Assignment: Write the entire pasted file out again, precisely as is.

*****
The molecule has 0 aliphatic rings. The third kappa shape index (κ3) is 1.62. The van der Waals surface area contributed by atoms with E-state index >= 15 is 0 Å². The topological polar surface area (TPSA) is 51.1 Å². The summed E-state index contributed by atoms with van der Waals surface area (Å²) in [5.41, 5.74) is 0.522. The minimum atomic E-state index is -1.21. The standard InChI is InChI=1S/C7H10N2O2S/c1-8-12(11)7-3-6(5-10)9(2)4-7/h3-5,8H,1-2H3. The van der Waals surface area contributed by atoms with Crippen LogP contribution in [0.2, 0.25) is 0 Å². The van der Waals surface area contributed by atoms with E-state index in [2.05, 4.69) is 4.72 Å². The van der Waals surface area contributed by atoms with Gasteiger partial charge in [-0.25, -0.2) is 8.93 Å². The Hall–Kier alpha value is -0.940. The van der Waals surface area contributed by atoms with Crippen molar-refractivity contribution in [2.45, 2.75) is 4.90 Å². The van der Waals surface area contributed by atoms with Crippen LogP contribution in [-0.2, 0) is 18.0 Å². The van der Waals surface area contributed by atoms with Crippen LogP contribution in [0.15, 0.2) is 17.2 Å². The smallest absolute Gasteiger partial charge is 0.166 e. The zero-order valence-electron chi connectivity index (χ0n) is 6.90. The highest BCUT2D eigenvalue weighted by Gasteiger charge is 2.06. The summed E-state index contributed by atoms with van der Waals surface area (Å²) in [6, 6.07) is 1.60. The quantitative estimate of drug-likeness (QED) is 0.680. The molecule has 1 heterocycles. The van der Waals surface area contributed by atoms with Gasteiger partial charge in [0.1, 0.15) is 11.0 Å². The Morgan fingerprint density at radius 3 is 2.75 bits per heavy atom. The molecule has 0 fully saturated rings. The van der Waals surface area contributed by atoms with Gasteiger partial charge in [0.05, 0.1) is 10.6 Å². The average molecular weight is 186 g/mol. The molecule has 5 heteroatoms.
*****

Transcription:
The molecule has 0 aliphatic rings. The third kappa shape index (κ3) is 1.62. The van der Waals surface area contributed by atoms with E-state index >= 15 is 0 Å². The topological polar surface area (TPSA) is 51.1 Å². The summed E-state index contributed by atoms with van der Waals surface area (Å²) in [5.41, 5.74) is 0.522. The minimum atomic E-state index is -1.21. The standard InChI is InChI=1S/C7H10N2O2S/c1-8-12(11)7-3-6(5-10)9(2)4-7/h3-5,8H,1-2H3. The van der Waals surface area contributed by atoms with Crippen LogP contribution in [0.2, 0.25) is 0 Å². The van der Waals surface area contributed by atoms with E-state index in [2.05, 4.69) is 4.72 Å². The van der Waals surface area contributed by atoms with Gasteiger partial charge in [-0.25, -0.2) is 8.93 Å². The Hall–Kier alpha value is -0.940. The van der Waals surface area contributed by atoms with Crippen molar-refractivity contribution in [2.45, 2.75) is 4.90 Å². The van der Waals surface area contributed by atoms with Crippen LogP contribution in [-0.2, 0) is 18.0 Å². The van der Waals surface area contributed by atoms with Crippen LogP contribution in [0.15, 0.2) is 17.2 Å². The smallest absolute Gasteiger partial charge is 0.166 e. The zero-order valence-electron chi connectivity index (χ0n) is 6.90. The highest BCUT2D eigenvalue weighted by Gasteiger charge is 2.06. The summed E-state index contributed by atoms with van der Waals surface area (Å²) in [6, 6.07) is 1.60. The quantitative estimate of drug-likeness (QED) is 0.680. The molecule has 1 heterocycles. The van der Waals surface area contributed by atoms with Gasteiger partial charge in [0.1, 0.15) is 11.0 Å². The Morgan fingerprint density at radius 3 is 2.75 bits per heavy atom. The molecule has 0 fully saturated rings. The van der Waals surface area contributed by atoms with Gasteiger partial charge in [0.05, 0.1) is 10.6 Å². The average molecular weight is 186 g/mol. The molecule has 5 heteroatoms.